1. Infertility is a multi-factorial, medical condition, please stop assuming age is the cause of our problems.  Many of us started trying for a family at a much younger age than we are now and have been on our fertility journey for a long time.
  2. Male factor infertility is a cause for about a third of couples suffering from infertility, and multiple studies show that sperm count and quality decline with age, so don’t assume the problem is women waiting longer to have children.
  3. Some of us didn’t meet our partner until later in life and weren’t inclined to start trying to conceive before then, so don’t assume we waited because we wanted to.
  4. Some of us did make a deliberate decision to wait until we were older to start building a family, perhaps even knowing there were increased risks, but that doesn’t mean that our frustration, grief, or losses aren’t worthy of attention and compassion.

I am not ignorant of the science.  I understand that statistics are not in our favor.  Numerous medical articles detail the risk of aneuploid embryos (embryos with an abnormal number of chromosomes) by maternal age.  The risk sits around 30% for women under 35, jumps to 60% by age 40, and +85% by age 45.  A woman’s chances of naturally conceiving a chromosomally normal embryo are literally time stamped.  But the belief that infertility or miscarriage is simply a function of age serves to stigmatize and minimize a very real health problem.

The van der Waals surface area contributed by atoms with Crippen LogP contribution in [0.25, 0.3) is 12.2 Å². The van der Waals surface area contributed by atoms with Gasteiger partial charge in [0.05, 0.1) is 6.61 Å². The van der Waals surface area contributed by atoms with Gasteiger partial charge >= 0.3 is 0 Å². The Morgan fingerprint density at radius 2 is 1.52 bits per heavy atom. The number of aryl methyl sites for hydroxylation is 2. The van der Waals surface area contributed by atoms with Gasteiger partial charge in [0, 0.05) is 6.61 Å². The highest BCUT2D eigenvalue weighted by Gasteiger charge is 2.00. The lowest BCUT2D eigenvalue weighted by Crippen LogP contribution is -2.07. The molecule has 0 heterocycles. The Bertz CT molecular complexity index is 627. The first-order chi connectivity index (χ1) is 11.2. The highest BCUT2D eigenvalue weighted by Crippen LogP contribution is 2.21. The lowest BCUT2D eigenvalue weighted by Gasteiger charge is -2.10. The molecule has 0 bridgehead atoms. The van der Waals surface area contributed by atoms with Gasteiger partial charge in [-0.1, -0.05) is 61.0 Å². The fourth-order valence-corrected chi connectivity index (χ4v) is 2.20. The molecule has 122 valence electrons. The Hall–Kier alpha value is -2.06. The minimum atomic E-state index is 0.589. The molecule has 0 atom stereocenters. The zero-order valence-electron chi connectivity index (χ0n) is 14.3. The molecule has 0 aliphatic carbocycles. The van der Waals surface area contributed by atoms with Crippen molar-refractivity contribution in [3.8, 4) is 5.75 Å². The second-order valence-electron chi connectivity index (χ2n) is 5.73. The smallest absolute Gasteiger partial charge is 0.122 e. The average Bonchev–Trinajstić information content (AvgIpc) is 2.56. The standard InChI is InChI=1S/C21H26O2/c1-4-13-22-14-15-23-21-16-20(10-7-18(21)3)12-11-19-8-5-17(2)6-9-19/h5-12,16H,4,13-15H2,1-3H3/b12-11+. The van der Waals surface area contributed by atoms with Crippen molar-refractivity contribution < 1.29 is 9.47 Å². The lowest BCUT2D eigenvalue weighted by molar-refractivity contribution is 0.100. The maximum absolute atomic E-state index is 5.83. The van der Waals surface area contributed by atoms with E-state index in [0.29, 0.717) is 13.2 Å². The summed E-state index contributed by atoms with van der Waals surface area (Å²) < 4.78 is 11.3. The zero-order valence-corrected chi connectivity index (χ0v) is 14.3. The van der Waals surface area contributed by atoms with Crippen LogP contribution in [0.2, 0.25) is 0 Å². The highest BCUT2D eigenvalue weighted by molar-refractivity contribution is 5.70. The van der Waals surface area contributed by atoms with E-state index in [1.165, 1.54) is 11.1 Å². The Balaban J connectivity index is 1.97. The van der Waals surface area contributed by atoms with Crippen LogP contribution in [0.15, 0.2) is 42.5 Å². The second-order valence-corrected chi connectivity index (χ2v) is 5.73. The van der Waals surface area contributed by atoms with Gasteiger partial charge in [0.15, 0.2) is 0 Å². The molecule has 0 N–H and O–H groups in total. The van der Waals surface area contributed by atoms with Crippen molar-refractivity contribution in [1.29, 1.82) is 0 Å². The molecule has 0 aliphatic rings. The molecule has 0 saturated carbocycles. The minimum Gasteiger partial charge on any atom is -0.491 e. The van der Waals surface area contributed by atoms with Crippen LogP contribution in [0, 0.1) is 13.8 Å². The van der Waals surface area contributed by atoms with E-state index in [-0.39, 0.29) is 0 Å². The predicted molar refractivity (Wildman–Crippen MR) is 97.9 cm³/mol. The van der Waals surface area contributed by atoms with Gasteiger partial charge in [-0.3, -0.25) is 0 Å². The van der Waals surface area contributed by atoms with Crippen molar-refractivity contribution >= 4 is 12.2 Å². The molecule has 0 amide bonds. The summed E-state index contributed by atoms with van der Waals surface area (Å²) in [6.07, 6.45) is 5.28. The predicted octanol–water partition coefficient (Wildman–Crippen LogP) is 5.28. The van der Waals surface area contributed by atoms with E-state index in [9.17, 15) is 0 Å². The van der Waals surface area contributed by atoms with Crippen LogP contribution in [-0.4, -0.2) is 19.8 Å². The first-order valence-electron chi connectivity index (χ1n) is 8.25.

A similarly triggering phrase for the trying to conceive community (TTC) is “just relax.”  All of us – and I mean ALL of us – have had someone tell us the story of their friend’s sister’s cousin who tried for years and then magically got pregnant once she quit trying and calmed down.  “It’ll happen when you least expect it, if you’d only just try and relax.” Barf.   

The LAST thing I wanted to hear when I was trying to get pregnant or stay pregnant, when I was feeling broken and traumatized, when I was hopped up on all manner of hormonal cocktails, when I was anxious and uncertain if I would ever be a mother was to relax.